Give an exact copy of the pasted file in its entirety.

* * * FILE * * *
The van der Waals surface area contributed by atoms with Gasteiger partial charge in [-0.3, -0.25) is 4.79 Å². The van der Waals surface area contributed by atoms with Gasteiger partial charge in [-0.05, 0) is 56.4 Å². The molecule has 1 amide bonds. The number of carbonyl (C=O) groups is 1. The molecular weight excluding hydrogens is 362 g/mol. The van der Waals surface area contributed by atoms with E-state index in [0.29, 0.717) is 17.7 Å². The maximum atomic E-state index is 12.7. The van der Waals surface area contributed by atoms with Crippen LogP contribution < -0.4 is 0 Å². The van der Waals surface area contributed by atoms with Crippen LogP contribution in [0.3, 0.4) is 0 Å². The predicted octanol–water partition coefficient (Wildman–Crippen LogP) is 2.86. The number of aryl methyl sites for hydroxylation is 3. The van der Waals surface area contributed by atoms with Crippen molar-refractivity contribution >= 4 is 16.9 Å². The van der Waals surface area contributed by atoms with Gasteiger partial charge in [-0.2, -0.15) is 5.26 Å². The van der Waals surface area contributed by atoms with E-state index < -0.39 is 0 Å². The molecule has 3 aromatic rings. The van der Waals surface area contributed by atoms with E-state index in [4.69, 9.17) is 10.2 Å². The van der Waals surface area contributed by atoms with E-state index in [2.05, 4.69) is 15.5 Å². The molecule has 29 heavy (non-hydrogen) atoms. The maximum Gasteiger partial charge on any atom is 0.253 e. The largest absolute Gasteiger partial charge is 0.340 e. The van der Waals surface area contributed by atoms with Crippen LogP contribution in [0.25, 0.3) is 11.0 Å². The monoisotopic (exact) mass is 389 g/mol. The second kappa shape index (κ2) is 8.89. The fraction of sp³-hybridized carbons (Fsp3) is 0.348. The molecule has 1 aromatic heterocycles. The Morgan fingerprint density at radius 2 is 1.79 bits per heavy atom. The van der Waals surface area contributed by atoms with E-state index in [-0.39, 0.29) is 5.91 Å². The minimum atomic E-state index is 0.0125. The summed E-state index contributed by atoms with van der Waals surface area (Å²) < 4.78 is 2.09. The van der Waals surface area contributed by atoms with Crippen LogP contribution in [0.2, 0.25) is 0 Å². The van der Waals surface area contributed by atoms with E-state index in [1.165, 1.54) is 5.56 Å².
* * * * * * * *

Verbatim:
The van der Waals surface area contributed by atoms with Gasteiger partial charge in [-0.3, -0.25) is 4.79 Å². The van der Waals surface area contributed by atoms with Gasteiger partial charge in [-0.05, 0) is 56.4 Å². The molecule has 1 amide bonds. The number of carbonyl (C=O) groups is 1. The molecular weight excluding hydrogens is 362 g/mol. The van der Waals surface area contributed by atoms with E-state index in [0.29, 0.717) is 17.7 Å². The maximum atomic E-state index is 12.7. The van der Waals surface area contributed by atoms with Crippen LogP contribution < -0.4 is 0 Å². The van der Waals surface area contributed by atoms with Crippen LogP contribution in [0.3, 0.4) is 0 Å². The predicted octanol–water partition coefficient (Wildman–Crippen LogP) is 2.86. The number of aryl methyl sites for hydroxylation is 3. The van der Waals surface area contributed by atoms with Crippen molar-refractivity contribution >= 4 is 16.9 Å². The van der Waals surface area contributed by atoms with Gasteiger partial charge in [-0.2, -0.15) is 5.26 Å². The van der Waals surface area contributed by atoms with E-state index < -0.39 is 0 Å². The molecule has 3 aromatic rings. The van der Waals surface area contributed by atoms with E-state index in [4.69, 9.17) is 10.2 Å². The van der Waals surface area contributed by atoms with E-state index in [2.05, 4.69) is 15.5 Å². The molecule has 29 heavy (non-hydrogen) atoms. The maximum Gasteiger partial charge on any atom is 0.253 e. The largest absolute Gasteiger partial charge is 0.340 e. The van der Waals surface area contributed by atoms with Crippen LogP contribution in [0.25, 0.3) is 11.0 Å². The monoisotopic (exact) mass is 389 g/mol. The second kappa shape index (κ2) is 8.89. The fraction of sp³-hybridized carbons (Fsp3) is 0.348. The molecule has 1 aromatic heterocycles. The Morgan fingerprint density at radius 2 is 1.79 bits per heavy atom. The van der Waals surface area contributed by atoms with E-state index in [-0.39, 0.29) is 5.91 Å². The minimum atomic E-state index is 0.0125. The summed E-state index contributed by atoms with van der Waals surface area (Å²) < 4.78 is 2.09. The van der Waals surface area contributed by atoms with Crippen LogP contribution in [0.2, 0.25) is 0 Å². The van der Waals surface area contributed by atoms with E-state index in [1.165, 1.54) is 5.56 Å².